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Clinton proposes budget he calls 'tough' on cuts

THE BALTIMORE SUN

A front-page graphic in yesterday's Sun should have specified that it is aid to the poor for utility bills that would be cut from $2.1 billion to $791 million next year under President Clinton's proposed budget.

The Sun regrets the errors.

WASHINGTON -- President Clinton sent Congress a $1.52 trillion budget yesterday that proposes hundreds of spending cuts but also rearranges a host of federal spending priorities that he believes invest in the future of the nation's children and work ++ force.

"It's the toughest budget on spending cuts that Congress has yet seen," said Mr. Clinton.

Speaking in Houston to a business group, Mr. Clinton also said his economic package would make it possible for the United States "to roar into the 21st century still the greatest nation on earth, with the kids in this country looking forward to the brightest future any generation of young Americans ever had."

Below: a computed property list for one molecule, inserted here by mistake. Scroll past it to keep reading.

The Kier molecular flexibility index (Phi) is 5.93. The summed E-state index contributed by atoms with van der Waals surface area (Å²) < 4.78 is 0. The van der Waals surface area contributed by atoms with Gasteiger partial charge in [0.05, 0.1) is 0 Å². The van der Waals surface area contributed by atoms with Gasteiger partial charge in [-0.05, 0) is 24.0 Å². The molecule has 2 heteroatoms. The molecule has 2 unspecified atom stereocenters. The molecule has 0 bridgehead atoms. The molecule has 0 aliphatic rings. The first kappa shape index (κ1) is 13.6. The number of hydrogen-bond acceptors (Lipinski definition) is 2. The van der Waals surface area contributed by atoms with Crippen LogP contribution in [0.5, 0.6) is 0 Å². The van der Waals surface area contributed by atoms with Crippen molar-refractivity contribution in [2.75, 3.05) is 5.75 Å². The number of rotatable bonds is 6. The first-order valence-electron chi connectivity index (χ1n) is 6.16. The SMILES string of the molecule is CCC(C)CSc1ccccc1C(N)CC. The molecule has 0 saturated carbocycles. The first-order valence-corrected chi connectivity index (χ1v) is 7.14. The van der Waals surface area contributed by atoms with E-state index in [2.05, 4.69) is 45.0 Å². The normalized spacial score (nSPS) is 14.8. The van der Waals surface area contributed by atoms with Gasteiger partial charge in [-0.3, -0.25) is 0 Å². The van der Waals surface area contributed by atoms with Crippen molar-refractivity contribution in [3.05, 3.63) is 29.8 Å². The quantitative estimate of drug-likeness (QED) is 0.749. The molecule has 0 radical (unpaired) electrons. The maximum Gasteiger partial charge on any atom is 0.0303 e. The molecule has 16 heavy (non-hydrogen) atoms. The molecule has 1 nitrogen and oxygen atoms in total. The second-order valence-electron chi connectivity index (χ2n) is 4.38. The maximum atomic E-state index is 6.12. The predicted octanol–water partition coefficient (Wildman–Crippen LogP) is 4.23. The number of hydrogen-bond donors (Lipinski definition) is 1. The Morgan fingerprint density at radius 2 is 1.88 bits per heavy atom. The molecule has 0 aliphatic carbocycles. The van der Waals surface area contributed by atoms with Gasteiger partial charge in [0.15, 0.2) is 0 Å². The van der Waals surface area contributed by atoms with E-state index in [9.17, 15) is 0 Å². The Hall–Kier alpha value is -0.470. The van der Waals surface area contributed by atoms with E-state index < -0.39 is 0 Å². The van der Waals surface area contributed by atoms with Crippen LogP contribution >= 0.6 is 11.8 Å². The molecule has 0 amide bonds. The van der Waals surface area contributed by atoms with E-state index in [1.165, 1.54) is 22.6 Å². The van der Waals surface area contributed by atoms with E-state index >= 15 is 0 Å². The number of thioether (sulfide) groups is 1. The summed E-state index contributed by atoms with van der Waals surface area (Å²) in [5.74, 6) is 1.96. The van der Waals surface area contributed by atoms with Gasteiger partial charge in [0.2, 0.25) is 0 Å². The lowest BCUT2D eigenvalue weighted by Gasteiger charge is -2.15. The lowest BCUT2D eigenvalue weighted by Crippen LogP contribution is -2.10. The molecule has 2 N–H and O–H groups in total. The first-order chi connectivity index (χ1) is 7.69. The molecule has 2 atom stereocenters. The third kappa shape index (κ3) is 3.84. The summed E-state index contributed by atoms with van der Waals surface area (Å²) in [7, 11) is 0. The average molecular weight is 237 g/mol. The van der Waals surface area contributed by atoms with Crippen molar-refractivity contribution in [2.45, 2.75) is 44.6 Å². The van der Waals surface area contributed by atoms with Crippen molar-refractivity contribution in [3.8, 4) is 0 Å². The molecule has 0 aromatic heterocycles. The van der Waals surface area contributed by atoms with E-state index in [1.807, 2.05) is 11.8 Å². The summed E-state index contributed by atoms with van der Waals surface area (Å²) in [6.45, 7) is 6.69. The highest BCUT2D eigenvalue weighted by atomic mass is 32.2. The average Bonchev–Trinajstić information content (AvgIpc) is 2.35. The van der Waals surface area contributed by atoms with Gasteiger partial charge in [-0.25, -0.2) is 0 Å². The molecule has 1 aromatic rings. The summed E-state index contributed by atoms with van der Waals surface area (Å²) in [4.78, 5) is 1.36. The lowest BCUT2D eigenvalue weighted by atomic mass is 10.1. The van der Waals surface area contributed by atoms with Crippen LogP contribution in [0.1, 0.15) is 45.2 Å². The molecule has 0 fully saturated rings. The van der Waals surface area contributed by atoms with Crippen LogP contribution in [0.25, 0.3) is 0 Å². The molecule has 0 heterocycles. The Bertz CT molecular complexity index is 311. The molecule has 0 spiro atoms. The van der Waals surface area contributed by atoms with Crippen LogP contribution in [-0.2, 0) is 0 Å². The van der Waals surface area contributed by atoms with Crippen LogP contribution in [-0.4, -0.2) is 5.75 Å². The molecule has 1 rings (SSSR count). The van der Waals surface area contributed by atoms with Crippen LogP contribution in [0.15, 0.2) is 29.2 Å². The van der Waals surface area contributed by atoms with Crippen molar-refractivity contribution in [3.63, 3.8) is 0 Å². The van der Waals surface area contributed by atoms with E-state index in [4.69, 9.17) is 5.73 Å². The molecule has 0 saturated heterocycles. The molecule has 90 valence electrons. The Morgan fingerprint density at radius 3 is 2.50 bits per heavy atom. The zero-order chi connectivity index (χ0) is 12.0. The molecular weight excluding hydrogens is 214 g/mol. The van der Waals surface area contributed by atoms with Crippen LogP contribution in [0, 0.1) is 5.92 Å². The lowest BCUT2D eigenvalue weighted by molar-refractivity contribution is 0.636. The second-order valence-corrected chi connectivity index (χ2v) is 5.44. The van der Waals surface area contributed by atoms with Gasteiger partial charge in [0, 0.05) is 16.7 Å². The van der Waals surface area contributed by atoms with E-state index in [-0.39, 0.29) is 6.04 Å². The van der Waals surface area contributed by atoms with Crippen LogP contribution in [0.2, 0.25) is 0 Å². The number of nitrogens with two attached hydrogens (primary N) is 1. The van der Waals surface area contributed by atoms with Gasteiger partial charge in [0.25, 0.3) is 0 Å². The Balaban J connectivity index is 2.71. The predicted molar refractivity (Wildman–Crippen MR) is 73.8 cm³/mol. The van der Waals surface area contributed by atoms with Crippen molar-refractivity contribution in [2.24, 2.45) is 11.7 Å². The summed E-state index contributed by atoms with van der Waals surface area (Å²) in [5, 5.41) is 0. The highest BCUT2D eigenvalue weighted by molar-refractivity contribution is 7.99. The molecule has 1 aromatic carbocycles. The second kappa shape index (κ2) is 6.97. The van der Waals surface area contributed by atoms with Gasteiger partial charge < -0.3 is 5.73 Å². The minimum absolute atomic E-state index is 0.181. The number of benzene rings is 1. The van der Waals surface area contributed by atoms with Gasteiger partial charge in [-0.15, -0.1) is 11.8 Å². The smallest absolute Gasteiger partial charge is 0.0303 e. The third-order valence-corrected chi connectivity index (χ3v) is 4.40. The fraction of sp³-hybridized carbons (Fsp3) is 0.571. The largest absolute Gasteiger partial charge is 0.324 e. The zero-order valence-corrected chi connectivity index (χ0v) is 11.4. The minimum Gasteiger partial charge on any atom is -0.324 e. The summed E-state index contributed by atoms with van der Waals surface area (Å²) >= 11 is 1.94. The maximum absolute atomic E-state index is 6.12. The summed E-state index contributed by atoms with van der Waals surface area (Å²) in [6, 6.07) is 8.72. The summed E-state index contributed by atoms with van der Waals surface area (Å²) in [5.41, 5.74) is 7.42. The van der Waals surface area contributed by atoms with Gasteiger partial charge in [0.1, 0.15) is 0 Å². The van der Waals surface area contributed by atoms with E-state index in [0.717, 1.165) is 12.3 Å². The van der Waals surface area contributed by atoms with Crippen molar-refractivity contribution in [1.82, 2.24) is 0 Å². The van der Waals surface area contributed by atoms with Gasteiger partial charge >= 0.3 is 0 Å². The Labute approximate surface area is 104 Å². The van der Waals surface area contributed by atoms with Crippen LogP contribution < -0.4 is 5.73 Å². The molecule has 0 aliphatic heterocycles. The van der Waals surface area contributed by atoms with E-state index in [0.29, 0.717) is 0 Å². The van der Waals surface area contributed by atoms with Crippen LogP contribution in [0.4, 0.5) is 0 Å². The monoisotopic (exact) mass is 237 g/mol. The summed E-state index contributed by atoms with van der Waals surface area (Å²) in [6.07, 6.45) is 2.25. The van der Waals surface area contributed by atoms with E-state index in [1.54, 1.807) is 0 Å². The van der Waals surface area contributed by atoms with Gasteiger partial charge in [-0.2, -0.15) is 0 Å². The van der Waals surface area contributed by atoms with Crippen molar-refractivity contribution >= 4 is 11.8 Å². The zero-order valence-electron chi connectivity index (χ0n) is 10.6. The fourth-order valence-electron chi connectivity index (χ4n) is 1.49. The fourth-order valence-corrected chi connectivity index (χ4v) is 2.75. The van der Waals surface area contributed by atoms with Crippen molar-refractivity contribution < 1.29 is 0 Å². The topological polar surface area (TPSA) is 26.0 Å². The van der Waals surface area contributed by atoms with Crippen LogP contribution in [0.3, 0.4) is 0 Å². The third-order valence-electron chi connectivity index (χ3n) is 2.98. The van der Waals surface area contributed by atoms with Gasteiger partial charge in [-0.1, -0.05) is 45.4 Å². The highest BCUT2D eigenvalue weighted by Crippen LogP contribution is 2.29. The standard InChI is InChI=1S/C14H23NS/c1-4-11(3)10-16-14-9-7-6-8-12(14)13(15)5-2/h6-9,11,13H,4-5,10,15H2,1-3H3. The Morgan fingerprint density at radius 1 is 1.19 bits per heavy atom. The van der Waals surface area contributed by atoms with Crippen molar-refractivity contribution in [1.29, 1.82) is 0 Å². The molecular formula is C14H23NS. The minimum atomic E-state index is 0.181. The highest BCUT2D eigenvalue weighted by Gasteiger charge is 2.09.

If this budget is adopted, it would be, as a result of spending "caps," the first time in a quarter of a century that the government reduced "discretionary" spending. Discretionary spending is everything except for interest on the national debt and spending for "entitlement" programs, such as Medicaid, Medicare and Social Security.

The proposed budget calls for reducing discretionary programs from $550.1 billion this year to $542.4 billion. It does so by cutting the budgets of half of the 14 major Cabinet-level departments, chipping away at about 200 specific programs and eliminating altogether more than 100 of them.

"There is no question that this is one tough budget," said Bob Greenstein, a liberal economist who heads the Center on Budget and Policy Priorities. "It belies the claims of those who have tried to paint last year's budget package and the administration's fiscal policies as tax-and-spend."

The Department of Defense budget continues a 10-year decline, NASA takes its first hit in 22 years and the Department of Agriculture is slated to close about 1,200 field offices under the government's new austerity plan. At the same time, Mr. Clinton proposes increased spending for Head Start, nutrition programs for mothers and children, job training and crime-fighting programs.